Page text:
Dr. Parag Shah: Yeah. I mean, I usually do see some relief just having those simple conversations, that there is a plan and that there’s a team, a rehab team in our setting with Brooks that manages this type of diagnosis, this type of injury every day. And we have a lot of options available. I think that brings a lot of comfort to patients and families, and then educating providers in acute care settings as to what Brooks can provide for their patients in our multiple different care settings. I think that has tremendous value. And I enjoy every bit of it.
Tracy Davis: So whenever you guys are there consulting, is this just consulting because they are going to become a Brooks patient or is that not even been determined yet? Or are these hospitals just using you guys to kind of help set the course of action for these people or how does that work?
Dr. Kerry Maher: That’s actually a good question. A lot of times people think that we’re just there because every patient’s going to Brooks, but actually we’re physicians first. So, we’ll be consulted because we are a rehab physician and they want that perspective to look at the patient and then we’ll help them medically and also figure out what’s the best suited post-acute site to handle these patients and really kind of help the families figure that out. Because they’re pretty overwhelmed in the acute care hospital with their 25 year old son or their 58 year old wife, or their 75 year old grandmother. They’re pretty overwhelmed and most people don’t understand rehabilitation unless you’re kind of thrown in the middle of it.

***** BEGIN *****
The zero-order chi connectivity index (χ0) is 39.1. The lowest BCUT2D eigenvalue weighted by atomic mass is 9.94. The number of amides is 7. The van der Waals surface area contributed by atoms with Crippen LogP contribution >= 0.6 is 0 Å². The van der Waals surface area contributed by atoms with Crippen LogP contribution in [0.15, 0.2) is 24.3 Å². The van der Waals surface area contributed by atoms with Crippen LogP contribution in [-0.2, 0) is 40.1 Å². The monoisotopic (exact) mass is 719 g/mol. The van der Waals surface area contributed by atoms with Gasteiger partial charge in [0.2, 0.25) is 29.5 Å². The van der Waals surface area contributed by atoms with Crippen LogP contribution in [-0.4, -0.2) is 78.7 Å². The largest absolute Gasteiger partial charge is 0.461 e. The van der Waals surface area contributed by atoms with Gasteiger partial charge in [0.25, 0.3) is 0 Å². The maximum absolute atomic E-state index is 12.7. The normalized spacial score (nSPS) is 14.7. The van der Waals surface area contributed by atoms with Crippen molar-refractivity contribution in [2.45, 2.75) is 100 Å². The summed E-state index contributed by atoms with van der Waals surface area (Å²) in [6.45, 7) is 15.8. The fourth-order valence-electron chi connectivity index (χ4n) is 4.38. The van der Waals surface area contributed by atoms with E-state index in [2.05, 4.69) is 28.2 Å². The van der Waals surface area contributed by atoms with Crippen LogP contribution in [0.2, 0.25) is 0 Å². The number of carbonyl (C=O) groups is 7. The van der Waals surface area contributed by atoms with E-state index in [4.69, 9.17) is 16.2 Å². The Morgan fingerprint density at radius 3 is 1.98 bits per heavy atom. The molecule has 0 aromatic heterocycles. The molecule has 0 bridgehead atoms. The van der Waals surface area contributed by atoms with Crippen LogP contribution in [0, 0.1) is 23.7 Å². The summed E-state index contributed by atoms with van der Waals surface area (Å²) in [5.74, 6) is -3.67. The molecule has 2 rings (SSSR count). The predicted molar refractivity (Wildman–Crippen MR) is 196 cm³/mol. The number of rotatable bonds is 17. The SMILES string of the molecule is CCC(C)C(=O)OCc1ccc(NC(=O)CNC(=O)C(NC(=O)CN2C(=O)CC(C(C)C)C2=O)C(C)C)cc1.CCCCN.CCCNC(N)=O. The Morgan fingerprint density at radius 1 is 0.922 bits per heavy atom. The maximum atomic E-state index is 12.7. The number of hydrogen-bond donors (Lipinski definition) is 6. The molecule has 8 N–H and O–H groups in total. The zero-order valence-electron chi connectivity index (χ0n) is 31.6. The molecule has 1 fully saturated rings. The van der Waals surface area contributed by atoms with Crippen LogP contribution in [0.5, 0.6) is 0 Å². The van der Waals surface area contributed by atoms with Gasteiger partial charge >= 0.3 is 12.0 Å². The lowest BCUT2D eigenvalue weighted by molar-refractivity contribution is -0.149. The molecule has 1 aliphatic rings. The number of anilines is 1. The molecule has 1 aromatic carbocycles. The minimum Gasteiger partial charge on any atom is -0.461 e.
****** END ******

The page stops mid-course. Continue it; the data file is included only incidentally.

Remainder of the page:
So, you really do have to help them through that. We do also handle a lot of team conferences, which usually incorporates the family, getting the family at the bedside, kind of figuring out who’s going to be kind of the leader of the family for the injured patient or loved one. And trying to set up accurate expectations for the care in rehabilitation. I think that’s important as well. And then like Dr. Shah said, giving them a game plan, giving them an idea of what to expect. Sometimes doing that in and of itself decreases the stress for a lot of families.